What Should The Detroit Lions Do With Darius Slay In 2020?

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Part two of Greg’s three part series analyzing the Detroit Lions contract options with Darius Slay

Yesterday we explored the options of having the Detroit Lions pony up the cash to keep Darius Slay around for 2020 and beyond.  With Slay nearly 30 years old, and entering the last year of his deal, this could be his last chance to cash in on a big contract, and if the Lions aren’t willing to give it to him, someone else probably will.  The question becomes, will they give the Lions enough to get the right to offer him that deal?  Today we’re going to look at what the team might be able to get in return if they were to shop their star corner around.

Option Two: Trade him away

It’s no secret that Slay’s name was red hot around the trade deadline last offseason, with many assuming he would be dealt to a team like the Eagles.  Rumors were that Bob Quinn’s asking price may have been just shy of the two 1st round pick price tag that the Rams paid to pry Jalen Ramsey away from the Jaguars.  It was speculated that Philadelphia’s offer may have included a 1st and 2nd round pick, but details were scarce on whether those were 2020 or 2021 picks.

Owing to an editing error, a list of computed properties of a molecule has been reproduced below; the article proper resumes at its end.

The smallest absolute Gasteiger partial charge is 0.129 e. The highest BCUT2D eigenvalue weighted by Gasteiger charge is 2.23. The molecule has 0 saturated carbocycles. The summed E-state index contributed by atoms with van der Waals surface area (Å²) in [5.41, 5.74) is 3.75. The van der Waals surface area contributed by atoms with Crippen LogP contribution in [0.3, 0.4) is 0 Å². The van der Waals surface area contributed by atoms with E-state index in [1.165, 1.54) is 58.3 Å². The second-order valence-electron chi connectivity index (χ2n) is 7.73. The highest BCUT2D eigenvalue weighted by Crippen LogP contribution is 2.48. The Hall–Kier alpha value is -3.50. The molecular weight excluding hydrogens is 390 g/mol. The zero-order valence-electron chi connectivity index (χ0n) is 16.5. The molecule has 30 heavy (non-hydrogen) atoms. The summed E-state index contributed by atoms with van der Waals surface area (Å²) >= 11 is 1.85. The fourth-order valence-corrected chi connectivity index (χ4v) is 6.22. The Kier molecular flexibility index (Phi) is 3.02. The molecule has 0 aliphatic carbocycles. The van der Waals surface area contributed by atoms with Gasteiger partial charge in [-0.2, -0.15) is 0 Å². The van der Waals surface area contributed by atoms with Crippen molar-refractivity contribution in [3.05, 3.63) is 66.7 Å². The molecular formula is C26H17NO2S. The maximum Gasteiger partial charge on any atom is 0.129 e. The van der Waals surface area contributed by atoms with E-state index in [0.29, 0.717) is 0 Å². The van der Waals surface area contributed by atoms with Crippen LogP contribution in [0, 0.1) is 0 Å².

However, any trade talks that went on never came to fruition, and Slay finished the season in Detroit.  Slay’s trade value likely never would have been higher than it was at last year’s deadline; despite being plagued by injuries all season.  Part of his struggles can be chalked up to the dearth of talent surrounding him.  The defensive line simply wasn’t healthy all year and gave quarterbacks enough time to read their mail before making a pass.  Then the linebacker corps continually fell apart, and those struggles hung the secondary out to dry.